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For the end of the Jewish year, another parable
Moses and Joseph’s bones, engraving by Pinelli, from the Mary Evans Vintage Art Collection
Tomorrow is the last day of the Jewish year, and therefore the last day of Elul, the month that leads up to Rosh Hashanah and then Yom Kippur, the day of atonement. It’s a period that’s supposed to be devoted to repentance in both its introspective and social modes, thinking deeply about one’s life but also reaching out to people to repair one’s relations with them.
These are things that still mean a great deal to me, but once upon a time that meaning was more formally bound up in Jewish observance than it is now. That may surprise some readers, who may be under the mistaken impression that I am an Orthodox Jew, or perhaps a lapsed Orthodox Jew, but neither is the case. I’m not particularly attached to denominational lines, but inasmuch as I was or am a part of a Jewish denomination, that denomination is Conservative. I was not raised in an observant household, and despite the yearnings that I felt and the ambitions that I once harbored, I never became strictly observant, and those ambitions, if not entirely the yearnings, were broken many years ago. Now, from a religious perspective, I am just a mass of contradictions that I have chosen to live in rather resolve.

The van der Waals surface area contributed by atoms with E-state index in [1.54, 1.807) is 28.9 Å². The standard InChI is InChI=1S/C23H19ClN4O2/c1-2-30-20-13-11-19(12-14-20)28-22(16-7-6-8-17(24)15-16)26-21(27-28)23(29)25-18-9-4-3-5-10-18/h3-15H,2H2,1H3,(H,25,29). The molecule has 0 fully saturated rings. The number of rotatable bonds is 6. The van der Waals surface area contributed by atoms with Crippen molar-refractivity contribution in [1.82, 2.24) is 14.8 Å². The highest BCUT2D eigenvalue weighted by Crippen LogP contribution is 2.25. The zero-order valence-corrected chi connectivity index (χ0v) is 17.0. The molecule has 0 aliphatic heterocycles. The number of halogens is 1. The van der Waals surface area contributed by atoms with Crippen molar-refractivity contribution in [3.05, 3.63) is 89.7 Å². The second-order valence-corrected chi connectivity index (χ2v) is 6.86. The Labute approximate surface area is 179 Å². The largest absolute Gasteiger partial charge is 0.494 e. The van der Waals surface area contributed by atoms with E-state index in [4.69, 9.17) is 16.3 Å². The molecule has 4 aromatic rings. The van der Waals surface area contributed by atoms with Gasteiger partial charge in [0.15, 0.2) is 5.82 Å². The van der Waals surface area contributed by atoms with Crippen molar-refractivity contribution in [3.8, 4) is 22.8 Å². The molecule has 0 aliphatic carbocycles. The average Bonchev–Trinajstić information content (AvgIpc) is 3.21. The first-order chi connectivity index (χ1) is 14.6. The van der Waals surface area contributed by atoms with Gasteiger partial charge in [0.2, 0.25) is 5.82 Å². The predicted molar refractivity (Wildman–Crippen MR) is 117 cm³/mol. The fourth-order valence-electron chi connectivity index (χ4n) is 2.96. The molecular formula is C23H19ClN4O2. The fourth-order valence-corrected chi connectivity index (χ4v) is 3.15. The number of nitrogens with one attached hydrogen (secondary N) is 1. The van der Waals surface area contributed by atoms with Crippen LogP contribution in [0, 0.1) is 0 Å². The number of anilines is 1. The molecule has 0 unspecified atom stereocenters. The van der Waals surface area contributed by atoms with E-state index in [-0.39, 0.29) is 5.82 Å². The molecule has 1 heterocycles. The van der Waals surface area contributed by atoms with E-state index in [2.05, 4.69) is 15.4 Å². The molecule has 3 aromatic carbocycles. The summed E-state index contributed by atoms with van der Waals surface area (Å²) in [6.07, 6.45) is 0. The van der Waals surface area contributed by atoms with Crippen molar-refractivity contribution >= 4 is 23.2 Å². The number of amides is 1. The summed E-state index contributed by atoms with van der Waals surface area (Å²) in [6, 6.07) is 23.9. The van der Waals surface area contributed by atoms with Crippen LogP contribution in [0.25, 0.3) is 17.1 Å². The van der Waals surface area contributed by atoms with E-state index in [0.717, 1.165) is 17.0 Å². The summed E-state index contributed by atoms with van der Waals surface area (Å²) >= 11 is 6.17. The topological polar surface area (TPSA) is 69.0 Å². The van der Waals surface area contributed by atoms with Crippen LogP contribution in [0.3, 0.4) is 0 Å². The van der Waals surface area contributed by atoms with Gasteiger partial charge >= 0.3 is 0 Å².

On some level, though, I think I always was that mass of contradictions, and I always knew I would not resolve them. I even have a proof text for that supposition.